The crash in a cowboy’s lonely pasture happened the night of July 5, 1947. Therefore, the annual festival celebrating it occurs around our nation’s birthday. The Festival began this year on Thursday, July 3 and ended Sunday, July 6.
Events on Thursday included a carnival at the fairgrounds; “The Great UFO Mystery” at the Roswell Planetarium; “Flying Saucers” play presented by the Roswell Community Little Theater; guest speaker Derrel Sims at the UFO Museum; Alien Rock and Bowl at the Town and Country Lanes; an after-dark UFO Electric Light Parade down Main Street Roswell — and that was just the first day!
Friday opening ceremonies at the fairgrounds’ main gate was an event itself; then there was the carnival at the fairgrounds; the Alien marketplace where aliens and friends sold all kinds of wares, souvenirs and food; the ongoing Classic Sci-Fi Film Festival; “The Great UFO Mystery;” the UFO Independent Music Festival; guest speaker Jeff Willes; a UFO craft workshop for all ages; various acts on the main stage; guest speaker Ann Druffel; guest speaker Paola Harris; “Flying Saucers” presented by RCLT; “The Great UFO Mystery” at the Planetarium; the city’s awesome nighttime 4th of July fireworks display at Cielo Grande, accompanied by music and other entertainment; followed by a Laser Light Show at the Planetarium.
Saturday events kicked off early with runners of all ages competing at the Alien Chase at DeBremond Stadium; most of Saturday’s events reflected those of Friday except for one giant addition:
Merle Haggard’s first annual UFO Music Festival was held at Roswell’s Fairgrounds Rodeo Arena; in addition to his road band, The Strangers, he brought along some friends, Pam Tillis and Marty Stuart.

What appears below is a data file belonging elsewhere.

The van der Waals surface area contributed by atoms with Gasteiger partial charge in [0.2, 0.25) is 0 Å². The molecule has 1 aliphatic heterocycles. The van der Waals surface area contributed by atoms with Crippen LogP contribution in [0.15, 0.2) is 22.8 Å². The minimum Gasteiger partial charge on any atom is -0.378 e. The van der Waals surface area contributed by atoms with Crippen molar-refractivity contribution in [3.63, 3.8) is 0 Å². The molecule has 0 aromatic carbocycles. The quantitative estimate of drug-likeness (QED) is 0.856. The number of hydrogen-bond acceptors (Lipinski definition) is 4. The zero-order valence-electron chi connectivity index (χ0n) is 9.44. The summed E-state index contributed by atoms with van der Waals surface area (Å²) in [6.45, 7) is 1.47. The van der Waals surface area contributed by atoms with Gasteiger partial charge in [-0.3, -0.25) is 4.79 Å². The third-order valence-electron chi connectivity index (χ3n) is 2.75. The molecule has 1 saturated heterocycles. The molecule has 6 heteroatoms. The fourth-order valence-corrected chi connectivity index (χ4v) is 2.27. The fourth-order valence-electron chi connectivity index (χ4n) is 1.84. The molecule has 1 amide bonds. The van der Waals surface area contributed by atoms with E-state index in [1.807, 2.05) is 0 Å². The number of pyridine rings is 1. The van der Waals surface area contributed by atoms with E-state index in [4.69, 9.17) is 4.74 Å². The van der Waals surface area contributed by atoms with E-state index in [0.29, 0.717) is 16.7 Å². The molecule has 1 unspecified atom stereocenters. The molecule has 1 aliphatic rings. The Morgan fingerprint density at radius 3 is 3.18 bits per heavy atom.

Haggard was the M.C. and he introduced the other performers. Pam Tillis thrilled the crowd with her expert showmanship and singing her favorites, including some her daddy, Mel, wrote. Marty Stewart sang songs the crowd knew and they couldn’t resist jumping up and dancing and singing along with him. Merle would have brought the roof down — if there had been one — with all the hollering and foot stomping he caused.
This was something Haggard said he’s planned to do for several years, and he wants it to become a regular annual event in Roswell. He and his group came to Roswell the day after playing with Willie Nelson at his annual July 4th Picnic performance. He wants to see his UFO Music Fest in Roswell become as popular as Willie’s 4th event. Saturday night in Roswell, thousands turned out to enjoy Merle Haggard and his band, Pam Tillis and Marty Stewart.
Merle said his friend and idol, Lefty Frizell, was locked up in the Roswell jail on July 5, 1947. Merle was only a kid then, 10 years old, but he’s since asked Lefty many times what he knew about what happened around Roswell on that night.
blue=normal; lt. blue=advisory; yellow=alert, mild; orange=warning moderate; red=emergency, severe
Note: A large portion of the northeastern New Mexico quadrant began to have nourishing rains in June, so portions of above map that show an emergency drought condition have since been alleviated.
pink = emergency, severe drought; yellow = warning, moderate drought; blue = alert, mild drought